With everything down off the walls, it presents an opportunity to ask ourselves if everything has to go back exactly as it was before the fire. It’s definitely not the way I would have wanted the conversation to get started, but we should, nonetheless, have the conversation. For instance, what could we add or remove from the exhibits? Can items on display be positioned in a better way to facilitate learning? Can we make use of the space we have in a better way to make the visitor experience even better?

So, we’ll be asking ourselves these questions and many others, but I would also like to ask our friends and supporters these same questions. What do you think? Is there something you would like to see us do differently as we bring the museum back on line? Leave a comment or email me at

If you would like to support our fire recovery efforts, please go to and click on the red banner at the top of the museum. Any gift is greatly appreciated.


Until next time…

Friday, May 20, 2016

The One Main Thing I Learned This Week

As the new executive director of the museum, I have been very focused on getting up the left side of the inevitable learning curve. With a great staff and engaged Board of Directors, we have addressed some very fundamental aspects of running a museum - improving policies and procedures, building a new fundraising program, better managing our collections, and discussing what the next 35 years holds for a museum dedicated to printing. I have met so many wonderful people who have both deep ties to the museum as well as new friends we have worked to bring into our community. With so much to do, it can sometimes feel like we're alone and, maybe, a little overlooked in our work. This past week has changed that notion for me.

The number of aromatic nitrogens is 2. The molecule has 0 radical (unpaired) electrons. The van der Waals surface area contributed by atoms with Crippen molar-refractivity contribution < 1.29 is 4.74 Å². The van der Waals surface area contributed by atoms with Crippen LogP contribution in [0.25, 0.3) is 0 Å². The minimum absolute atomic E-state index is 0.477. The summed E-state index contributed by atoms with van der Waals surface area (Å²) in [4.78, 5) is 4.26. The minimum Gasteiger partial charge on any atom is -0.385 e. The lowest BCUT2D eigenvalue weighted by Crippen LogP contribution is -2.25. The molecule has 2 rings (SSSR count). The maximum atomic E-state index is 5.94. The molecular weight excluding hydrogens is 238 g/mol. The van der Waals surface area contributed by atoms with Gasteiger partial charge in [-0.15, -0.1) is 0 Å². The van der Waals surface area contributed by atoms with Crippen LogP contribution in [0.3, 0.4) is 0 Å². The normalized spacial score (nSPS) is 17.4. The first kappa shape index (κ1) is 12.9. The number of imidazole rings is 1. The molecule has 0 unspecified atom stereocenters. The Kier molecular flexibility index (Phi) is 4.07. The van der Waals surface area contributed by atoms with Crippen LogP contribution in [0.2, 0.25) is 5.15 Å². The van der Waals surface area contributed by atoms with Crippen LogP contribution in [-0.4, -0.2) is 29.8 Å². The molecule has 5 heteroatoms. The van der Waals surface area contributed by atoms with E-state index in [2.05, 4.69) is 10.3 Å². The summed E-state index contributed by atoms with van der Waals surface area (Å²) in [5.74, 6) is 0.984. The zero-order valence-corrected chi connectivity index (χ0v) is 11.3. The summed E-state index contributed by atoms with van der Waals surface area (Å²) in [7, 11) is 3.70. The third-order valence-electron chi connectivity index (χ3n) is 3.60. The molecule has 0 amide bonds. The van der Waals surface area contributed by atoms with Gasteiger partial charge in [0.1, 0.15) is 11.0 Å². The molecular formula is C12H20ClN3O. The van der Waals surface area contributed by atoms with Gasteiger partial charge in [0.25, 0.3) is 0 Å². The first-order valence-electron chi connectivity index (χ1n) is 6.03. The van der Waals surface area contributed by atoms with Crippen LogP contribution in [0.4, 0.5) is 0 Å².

In just a few days, I have learned that not only are we not alone, we have a wonderful community of people who are ready to help and want to see us succeed. So many people, organizations and companies have reached out to us as we recover from last week's fire. We have been offered remote workspaces, alternate venues for our events and workshops, and professional guidance as we deal with assessing damage to our collections. Right now, all I can do is say, "Thank you" from the bottom of my heart. I can only hope to repay the kindness and support we have received in kind sometime in the near future.

Please take a minute to visit the "Thank You!" page on our web site to see some of the folks who have made the stress of the past week just a little more bearable.

Friday, May 13, 2016

Down But Not Out!